An interview about a crime is a game with two players: the interviewer wants as much truth as possible, and the subject wants to control exactly how much truth escapes. Money, notoriety, and promises may frame interviews, but they are all motivated by an intense desire to either obtain or protect the truth: to decide what version of reality makes it into the world. The connection to writing a novel is clear, but when Barton was first turning to fiction from journalism, she found the adjustment difficult. “Right at the beginning, when I was writing, I was finding it so hard. I was trained to write a story in 500 words—crisp, clean, straightforward. Tell the story and move on to the next time. So writing a novel was a bit of a nightmare. And then I realized I didn’t have to stick to what people said. I could imagine—in fiction, I could make it up. Anathema to a reporter. But a wonderfully liberating moment.” Barton’s long career at the papers in Britain is clearly still crucial to how she “makes it up” when it comes to fiction: the interview is her primary narrative tool, the scalpel that gets words, both spoken and thought, emerging from her characters.
Barton’s understanding of the peculiar intimacy and thrill involved in extracting a story for the first time, of witnessing it come into the world, pervades The Widow . “For a reporter, the interview is the best part of the job. Hearing things for the first time, asking questions, being able to ask questions—being paid to ask questions. That moment where you’re discovering something about the person you’re talking to—and you can ask anything you like.” She differentiates between the types of access allowed by varieties of interviewing, and the people at the center of The Widow make it clear which subjects and conversations she finds the most telling. “I’m not talking about celebrity journalism, where there are a lot of rules about what you’re not allowed to ask. I’m talking about the sort of journalism I did, which was about ordinary people who had experienced extraordinary things, who had left the house in the morning expecting to go to work and for it to be a normal day, and then finding themselves caught up in tragedy, or disaster, or incredible good luck. The interview is that moment where people will tell you things, will bare their feelings and what they know.”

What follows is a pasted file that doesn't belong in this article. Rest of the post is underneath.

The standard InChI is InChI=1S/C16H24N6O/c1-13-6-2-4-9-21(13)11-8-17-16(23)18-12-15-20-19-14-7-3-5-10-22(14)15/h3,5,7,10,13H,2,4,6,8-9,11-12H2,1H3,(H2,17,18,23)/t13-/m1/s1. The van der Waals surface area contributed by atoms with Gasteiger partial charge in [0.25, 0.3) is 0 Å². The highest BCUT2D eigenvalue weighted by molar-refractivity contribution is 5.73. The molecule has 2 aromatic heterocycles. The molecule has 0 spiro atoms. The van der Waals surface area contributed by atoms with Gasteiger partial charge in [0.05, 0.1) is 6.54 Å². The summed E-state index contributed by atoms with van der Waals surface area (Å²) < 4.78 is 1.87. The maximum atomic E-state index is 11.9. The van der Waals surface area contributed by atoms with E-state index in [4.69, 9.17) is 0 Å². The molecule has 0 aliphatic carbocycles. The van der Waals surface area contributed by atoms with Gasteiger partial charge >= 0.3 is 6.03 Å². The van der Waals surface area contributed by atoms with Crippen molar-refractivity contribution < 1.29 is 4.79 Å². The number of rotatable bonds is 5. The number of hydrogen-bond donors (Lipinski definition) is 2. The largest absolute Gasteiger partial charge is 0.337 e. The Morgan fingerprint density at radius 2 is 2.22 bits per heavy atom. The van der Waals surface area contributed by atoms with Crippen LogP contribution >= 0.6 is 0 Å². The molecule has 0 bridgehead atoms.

This thrill is successfully chased throughout the book, whether it’s when DI Sparkes talks a false witness into admitting his lies, or when the widow Taylor begins to realize the extent of the power she has over Kate Waters and the journalistic institution with just a few uttered words—and also how difficult it is to contain a story once you begin to tell it. There’s room for ambiguity here, in how much Kate is morally at fault for what she tells and what she holds back. But there's no ambiguity when it comes to the crime at the centre of the book. “I wanted a crime that would be so shocking that you couldn’t forgive someone for it. Child abduction is the worst thing for anyone who has a child. The very idea that your child is in somebody else’s hands… I felt that it would speak to people, and speak to readers: how do you come to terms with the fact that your partner has been accused of doing that? There is no mitigation for killing a child. It’s just evil.”
An interrogation of the man DI Bob Sparkes believes kidnapped and likely killed the vanished child who is the absent center of The Widow is critical to the novel simply for the lack of satisfaction that it offers. It’s an exchange that only results in doubts and conjectures, with no firm answers. “I’ve not sat in on police interviews, but I’ve seen videos of them, as we all have, on the news. But they’re very heavily edited,” says Barton. In The Widow, she shows us the reactions and motives that lie between the cuts of those edits: the potential satisfaction that a confession, false or real, might lead to, balanced against the unthinkable consequences of acknowledging a terrible act.
In a book that’s almost devoid of non-criminal forms of sexuality, the interview is the close contact that we get. In language, it is true intimacy: finding out what people are willing to say, what they’re willing to tell you, can be as interesting as finding out what really happened.
Barton herself has been on the other end of the microphone or telephone for months now, promoting her novel, answering for the moral precariousness of her journalist, her cop, and her widow. “People have taken such different positions on it. Some interviewers say ‘I loved the reporter, she was a real go-getter.’ The next person I meet says ‘God, that awful reporter, you know, getting in there and making Jean speak.’ But, of course, what unfolds in the book is the question of who is playing who.”